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Pat Fratangelo and Onondaga Community Living

February 1, 2011

Pat Fratangelo and friends, by Jules Andre-Brown

We’ve had the good fortune to spend more than a few days with Pat Fratangelo, of Onondaga Community Living, and she’s always great to stop and patiently answer our questions – but we always come away wanting more.    So recently we created an opportunity to sit down with her for a day, with some of the leaders we work with and respect, and talk about new ways of focusing on pers0n-centredness, network-driven supports and agency transformation: what needs to happen in order for relationships to be priorised?

Pat is a lucid, clear thinker, centred in her values and draws on her own wide range of experience and also those of other organizations and agencies that work hard to maintain a similar focus.   It’s always enlightening to spend time with her.

After about an hour of an overview of Onondaga’s work and experiences, we opened up the floor to questions and had a great conversation about accountabilities at various levels, building in safeguards so that people can be most autonomous and self-directed, how to support individuals to participate in their own hiring and other kinds of decision-making, monitoring and augmentative communication, the roles that an organization’s staff might have to think of differently and how budgets might work as people transition to models of support.

It was great to hear about Pat’s experience, and to have her share stories of similar organizations, and to have a chance to ask some questions.    Spectrum’s new strategic plan focuses on supporting networks and partnerships that will help individuals drive their own services, so this was timely information.

To read more about Pat’s organization, check out their site, or their blog in which she updates people about her experiences, or this essay, which is quite well known: “How Rules Push Away Friends.”

from Pat’s blog, about her day with us:

One of the big questions of the day was what are the hallmarks of true person centered and person directed services? The answers we learned are not all that clear as so much is subtle. We talked about decrease in behavior problems, decrease in incidents, decrease in medications, people being at more peace with themselves and happier with their life. We all agree that personalized budgets are of paramount importance. When all knew that when people have a champion in their life and a good support circle, life is susually more self fullfilled and happy. Everyone agreed that each person needs to be in the pilot seat of their service. And everyone agreed that flexibility was necessary as a person’s needs changes over time.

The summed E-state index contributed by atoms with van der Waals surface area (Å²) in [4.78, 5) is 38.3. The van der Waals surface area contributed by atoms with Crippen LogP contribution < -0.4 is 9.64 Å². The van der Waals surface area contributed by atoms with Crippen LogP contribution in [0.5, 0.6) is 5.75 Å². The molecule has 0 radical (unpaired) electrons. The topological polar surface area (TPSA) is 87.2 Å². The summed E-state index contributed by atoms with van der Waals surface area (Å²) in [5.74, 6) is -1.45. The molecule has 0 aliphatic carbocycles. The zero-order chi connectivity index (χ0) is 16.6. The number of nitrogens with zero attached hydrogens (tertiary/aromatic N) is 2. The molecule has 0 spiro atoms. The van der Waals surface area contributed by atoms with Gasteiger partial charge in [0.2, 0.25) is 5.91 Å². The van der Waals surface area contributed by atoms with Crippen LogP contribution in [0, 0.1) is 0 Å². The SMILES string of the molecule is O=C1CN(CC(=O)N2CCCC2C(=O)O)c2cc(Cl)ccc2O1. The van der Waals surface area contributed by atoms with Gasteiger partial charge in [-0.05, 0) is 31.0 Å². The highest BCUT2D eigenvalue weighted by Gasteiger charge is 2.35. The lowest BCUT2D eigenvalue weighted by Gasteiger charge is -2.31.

OCL very much sees those at Spectrum Society as a sister agency sharing the road of moving down new and different paths in the journey of supporting people in the manner that they need and want.

One Comment leave one →
  1. February 1, 2011 2:40 pm

    It was great to work with the staff from Spectrum. I had met them through doing a two week course with Michael Kendrick on indivudal service design. I also had the great opportuinity to be with a group of them at the TASH Conference in Denver and very much enjoyed their presentations. They are gracious to say what they are learning from me but I can also say that I am learning from them. Spectrum is a leader in helping people to have friends and connections in the community. They have work with the Provincial government, CLBC, to put together some publications on how tomake friends. Susan is great with writing and Aaron is a great artist. The blend together is perfect.

    Ernie, Susan and Aaron plan to come for t visit in the summer of 2011. I am also asking them to do a community presentation as I feel their knowledge is so much in line to where NY state is headed.
    See our blog at

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